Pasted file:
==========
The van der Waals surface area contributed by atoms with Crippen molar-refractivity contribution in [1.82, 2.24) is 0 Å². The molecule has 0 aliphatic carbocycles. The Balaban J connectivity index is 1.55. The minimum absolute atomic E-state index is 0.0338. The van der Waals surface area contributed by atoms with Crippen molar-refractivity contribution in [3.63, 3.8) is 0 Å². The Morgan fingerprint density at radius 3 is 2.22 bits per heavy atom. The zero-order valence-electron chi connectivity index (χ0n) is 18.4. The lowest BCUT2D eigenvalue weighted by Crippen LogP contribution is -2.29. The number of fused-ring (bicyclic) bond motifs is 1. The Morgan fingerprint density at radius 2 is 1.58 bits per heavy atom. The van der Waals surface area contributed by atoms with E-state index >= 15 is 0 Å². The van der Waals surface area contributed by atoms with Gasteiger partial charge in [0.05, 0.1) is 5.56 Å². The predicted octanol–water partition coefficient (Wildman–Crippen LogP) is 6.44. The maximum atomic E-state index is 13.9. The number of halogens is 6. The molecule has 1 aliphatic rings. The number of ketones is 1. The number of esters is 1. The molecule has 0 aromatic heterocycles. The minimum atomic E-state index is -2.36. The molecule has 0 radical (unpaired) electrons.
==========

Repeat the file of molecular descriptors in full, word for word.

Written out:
The van der Waals surface area contributed by atoms with Crippen molar-refractivity contribution in [1.82, 2.24) is 0 Å². The molecule has 0 aliphatic carbocycles. The Balaban J connectivity index is 1.55. The minimum absolute atomic E-state index is 0.0338. The van der Waals surface area contributed by atoms with Crippen molar-refractivity contribution in [3.63, 3.8) is 0 Å². The Morgan fingerprint density at radius 3 is 2.22 bits per heavy atom. The zero-order valence-electron chi connectivity index (χ0n) is 18.4. The lowest BCUT2D eigenvalue weighted by Crippen LogP contribution is -2.29. The number of fused-ring (bicyclic) bond motifs is 1. The Morgan fingerprint density at radius 2 is 1.58 bits per heavy atom. The van der Waals surface area contributed by atoms with E-state index >= 15 is 0 Å². The van der Waals surface area contributed by atoms with Gasteiger partial charge in [0.05, 0.1) is 5.56 Å². The predicted octanol–water partition coefficient (Wildman–Crippen LogP) is 6.44. The maximum atomic E-state index is 13.9. The number of halogens is 6. The molecule has 1 aliphatic rings. The number of ketones is 1. The number of esters is 1. The molecule has 0 aromatic heterocycles. The minimum atomic E-state index is -2.36. The molecule has 0 radical (unpaired) electrons.